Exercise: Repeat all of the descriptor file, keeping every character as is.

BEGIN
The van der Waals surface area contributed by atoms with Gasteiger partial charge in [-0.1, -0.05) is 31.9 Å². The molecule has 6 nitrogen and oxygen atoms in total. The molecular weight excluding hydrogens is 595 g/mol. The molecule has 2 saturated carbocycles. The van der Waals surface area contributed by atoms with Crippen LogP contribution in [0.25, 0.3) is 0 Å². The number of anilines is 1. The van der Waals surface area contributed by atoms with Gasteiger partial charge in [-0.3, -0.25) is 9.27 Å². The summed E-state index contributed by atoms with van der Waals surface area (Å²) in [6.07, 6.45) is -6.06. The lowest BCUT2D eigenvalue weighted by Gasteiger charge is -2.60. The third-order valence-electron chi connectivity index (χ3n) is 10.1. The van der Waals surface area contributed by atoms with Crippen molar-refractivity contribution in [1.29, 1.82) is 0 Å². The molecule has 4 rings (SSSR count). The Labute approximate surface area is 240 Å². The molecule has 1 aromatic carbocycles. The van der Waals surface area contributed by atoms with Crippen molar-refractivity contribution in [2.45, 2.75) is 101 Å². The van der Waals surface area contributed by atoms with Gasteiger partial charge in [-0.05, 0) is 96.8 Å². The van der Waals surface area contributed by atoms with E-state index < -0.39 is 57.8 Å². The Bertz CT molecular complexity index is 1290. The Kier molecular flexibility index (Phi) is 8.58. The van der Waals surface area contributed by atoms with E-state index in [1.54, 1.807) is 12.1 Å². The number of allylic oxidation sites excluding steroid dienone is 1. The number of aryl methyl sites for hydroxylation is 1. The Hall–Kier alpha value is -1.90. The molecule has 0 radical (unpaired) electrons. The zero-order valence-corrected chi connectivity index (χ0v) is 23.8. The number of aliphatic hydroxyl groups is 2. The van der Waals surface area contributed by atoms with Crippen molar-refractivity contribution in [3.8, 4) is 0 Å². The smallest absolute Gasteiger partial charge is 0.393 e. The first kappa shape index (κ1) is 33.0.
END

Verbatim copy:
The van der Waals surface area contributed by atoms with Gasteiger partial charge in [-0.1, -0.05) is 31.9 Å². The molecule has 6 nitrogen and oxygen atoms in total. The molecular weight excluding hydrogens is 595 g/mol. The molecule has 2 saturated carbocycles. The van der Waals surface area contributed by atoms with Crippen LogP contribution in [0.25, 0.3) is 0 Å². The number of anilines is 1. The van der Waals surface area contributed by atoms with Gasteiger partial charge in [-0.3, -0.25) is 9.27 Å². The summed E-state index contributed by atoms with van der Waals surface area (Å²) in [6.07, 6.45) is -6.06. The lowest BCUT2D eigenvalue weighted by Gasteiger charge is -2.60. The third-order valence-electron chi connectivity index (χ3n) is 10.1. The van der Waals surface area contributed by atoms with Crippen molar-refractivity contribution in [1.29, 1.82) is 0 Å². The molecule has 4 rings (SSSR count). The Labute approximate surface area is 240 Å². The molecule has 1 aromatic carbocycles. The van der Waals surface area contributed by atoms with Crippen molar-refractivity contribution in [2.45, 2.75) is 101 Å². The van der Waals surface area contributed by atoms with Gasteiger partial charge in [-0.05, 0) is 96.8 Å². The van der Waals surface area contributed by atoms with E-state index < -0.39 is 57.8 Å². The Bertz CT molecular complexity index is 1290. The Kier molecular flexibility index (Phi) is 8.58. The van der Waals surface area contributed by atoms with E-state index in [1.54, 1.807) is 12.1 Å². The number of allylic oxidation sites excluding steroid dienone is 1. The number of aryl methyl sites for hydroxylation is 1. The Hall–Kier alpha value is -1.90. The molecule has 0 radical (unpaired) electrons. The zero-order valence-corrected chi connectivity index (χ0v) is 23.8. The number of aliphatic hydroxyl groups is 2. The van der Waals surface area contributed by atoms with Crippen molar-refractivity contribution in [3.8, 4) is 0 Å². The smallest absolute Gasteiger partial charge is 0.393 e. The first kappa shape index (κ1) is 33.0.